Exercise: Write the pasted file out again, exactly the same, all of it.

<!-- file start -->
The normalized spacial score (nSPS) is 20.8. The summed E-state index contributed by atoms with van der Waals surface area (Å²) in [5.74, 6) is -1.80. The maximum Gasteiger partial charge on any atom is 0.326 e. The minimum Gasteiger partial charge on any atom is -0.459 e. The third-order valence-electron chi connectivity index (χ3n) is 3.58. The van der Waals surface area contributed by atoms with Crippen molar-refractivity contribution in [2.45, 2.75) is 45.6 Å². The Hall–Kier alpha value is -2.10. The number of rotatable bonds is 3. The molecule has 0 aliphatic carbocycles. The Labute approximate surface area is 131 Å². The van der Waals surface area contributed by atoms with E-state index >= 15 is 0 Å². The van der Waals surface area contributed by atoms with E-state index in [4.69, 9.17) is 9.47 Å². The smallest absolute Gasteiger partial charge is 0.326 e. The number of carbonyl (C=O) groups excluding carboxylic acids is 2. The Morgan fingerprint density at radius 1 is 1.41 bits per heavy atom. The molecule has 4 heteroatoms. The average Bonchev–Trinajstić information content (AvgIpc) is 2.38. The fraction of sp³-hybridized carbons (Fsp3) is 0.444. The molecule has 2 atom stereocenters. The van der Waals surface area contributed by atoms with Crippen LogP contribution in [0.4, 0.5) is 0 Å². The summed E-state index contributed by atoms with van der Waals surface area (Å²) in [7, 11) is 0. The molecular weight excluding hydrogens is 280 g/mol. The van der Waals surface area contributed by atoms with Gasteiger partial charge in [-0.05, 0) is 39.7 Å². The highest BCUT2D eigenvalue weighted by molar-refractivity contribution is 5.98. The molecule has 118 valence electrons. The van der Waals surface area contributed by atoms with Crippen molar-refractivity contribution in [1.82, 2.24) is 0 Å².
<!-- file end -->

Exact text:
The normalized spacial score (nSPS) is 20.8. The summed E-state index contributed by atoms with van der Waals surface area (Å²) in [5.74, 6) is -1.80. The maximum Gasteiger partial charge on any atom is 0.326 e. The minimum Gasteiger partial charge on any atom is -0.459 e. The third-order valence-electron chi connectivity index (χ3n) is 3.58. The van der Waals surface area contributed by atoms with Crippen molar-refractivity contribution in [2.45, 2.75) is 45.6 Å². The Hall–Kier alpha value is -2.10. The number of rotatable bonds is 3. The molecule has 0 aliphatic carbocycles. The Labute approximate surface area is 131 Å². The van der Waals surface area contributed by atoms with E-state index >= 15 is 0 Å². The van der Waals surface area contributed by atoms with E-state index in [4.69, 9.17) is 9.47 Å². The smallest absolute Gasteiger partial charge is 0.326 e. The number of carbonyl (C=O) groups excluding carboxylic acids is 2. The Morgan fingerprint density at radius 1 is 1.41 bits per heavy atom. The molecule has 4 heteroatoms. The average Bonchev–Trinajstić information content (AvgIpc) is 2.38. The fraction of sp³-hybridized carbons (Fsp3) is 0.444. The molecule has 2 atom stereocenters. The van der Waals surface area contributed by atoms with Crippen LogP contribution in [0.4, 0.5) is 0 Å². The summed E-state index contributed by atoms with van der Waals surface area (Å²) in [7, 11) is 0. The molecular weight excluding hydrogens is 280 g/mol. The van der Waals surface area contributed by atoms with Gasteiger partial charge in [-0.05, 0) is 39.7 Å². The highest BCUT2D eigenvalue weighted by molar-refractivity contribution is 5.98. The molecule has 118 valence electrons. The van der Waals surface area contributed by atoms with Crippen molar-refractivity contribution in [1.82, 2.24) is 0 Å².